Emphasize that there is more than one way to see a faction's philosophies. Once that obstacle's out of the way, they might be more willing to construct a variation of a faction philosophy that they agree with, and then see the advantages of membership.

KnightOfDecay
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You could also let them 'test

You could also let them 'test' playing factioneers in a one-shot parallel to your main campaign. I once did this with an Harmonium only group and it permanently changed my players perception of the faction.
As a nice extra, these ersatz PCs might show up later in your main campaign.

Simile
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Hooks and Playing Hard to Get

KnightOfDecay has a good suggestion:

Let the factions prove their philosophies (Signers creating stuff from thin air, Guvners finding loopholes...) and show what benefits they have to offer (the loyalty of strangers for Indeps, masterwork arms and special swordfighting technique for Sinkers...). Faction Points, faction related feats and faction prestige classes can be a great way to incorporate those elements into the game.

---

I've found that each player has a particular "hook" that keeps them interested. Whether it is a desire for better equipment, being able to plan and execute cunning plans, acting as a peace-maker, the trhill of battle, etc. Once you have that figured out - the next stage is to attach one or more Factions to that hook. But just don't make it too easy... the Factions want people who believe in their causes... After all Belief is Power.

The way that I have handled this in the past is to demonstrate (show, don't tell) the power of belief. Whether the classic sliding Gate-town, or other significant effect of belief. Once the players get to experience how belief effects the Planes in a tangible (and sometimes life-threatening way) - they start to see why people bunch together.

Coming back the hooks I had a player in one campaign who loved magic swords, he was obsessed with them. We spent half a campaign getting back one of his swords that was stolen. Anyway, he might be an ideal candidate for Sinkers, Godsmen, or Takers. The first because they have some of the best weapons, the second because they enable people to advance in forging the best weapons, and the latter because the player believed in earning everything he owned.

The final stage is getting the characters involved in the Factions. If the Faction says "welcome" and rolls out the red carpet - chances are the players will lose interest. But if the Faction makes it a bit harder and gets the characters to prove their worth of belonging in the Faction - suddenly it becomes a challenge and perhaps something worth fighting/working for...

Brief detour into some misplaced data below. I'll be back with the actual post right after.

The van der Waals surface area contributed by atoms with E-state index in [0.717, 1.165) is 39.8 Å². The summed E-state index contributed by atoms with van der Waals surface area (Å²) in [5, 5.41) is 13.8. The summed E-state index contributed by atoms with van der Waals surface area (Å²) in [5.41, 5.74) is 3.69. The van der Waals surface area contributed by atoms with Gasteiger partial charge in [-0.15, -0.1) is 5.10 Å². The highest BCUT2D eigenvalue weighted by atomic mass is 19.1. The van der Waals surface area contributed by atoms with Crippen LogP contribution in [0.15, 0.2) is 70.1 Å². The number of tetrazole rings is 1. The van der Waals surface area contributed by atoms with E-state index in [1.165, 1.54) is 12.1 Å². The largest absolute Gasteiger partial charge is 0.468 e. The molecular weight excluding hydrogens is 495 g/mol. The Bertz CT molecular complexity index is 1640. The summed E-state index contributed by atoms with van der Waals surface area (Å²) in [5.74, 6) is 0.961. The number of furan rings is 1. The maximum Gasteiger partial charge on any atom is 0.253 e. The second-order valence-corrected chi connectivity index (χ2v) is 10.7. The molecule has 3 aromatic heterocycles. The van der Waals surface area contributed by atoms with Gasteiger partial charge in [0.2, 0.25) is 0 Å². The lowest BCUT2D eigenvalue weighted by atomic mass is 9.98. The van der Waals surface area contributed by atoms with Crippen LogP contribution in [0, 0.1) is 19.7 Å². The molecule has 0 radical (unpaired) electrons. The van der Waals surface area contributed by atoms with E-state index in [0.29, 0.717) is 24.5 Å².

(Sorry, not the most coherent of thoughts... I hope it makes sense)

Calmar
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Why not simply ask them to

Why not simply ask them to have their characters join a faction? It's a central aspect to the setting, after all.

Githyankee
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See, if it's a normal game

See, if it's a normal game that then goes to the Planes, it might be tougher to get them hooked in. Because they might feel pigeonholed.

I guess you could ask each player for a summary of what their character believes in, and try to match it up with a faction (or make up a sect that would fit it) and present some NPC contacts from those factions as 'kindred spirits' to the character.

If they aren't interested in that sort of thing, or aren't into the philosophy, then maybe you should just let it go and focus on a planar adventure that caters more to their interests.

Simile
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Different strokes

There are lots of different flavours of Planescape campaigns. Faction intrigue is just one of many. So if the players do not wish to join the Factions, that's perfectly OK.

What are important in my opinion are: the rule of three, centre of all, and unity of rings. When the players learn more about how belief shapes the Planes - they may wish to investigate how various groups have gone about harnessing that belief power, or they may not. Good luck!

Rolro
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Factions have legends about

Factions have legends about them, the Athar kill powers, Believers become them, Bleakers could walk the Far Realm ... that kind of power attracts players. Also free spell-like abilities.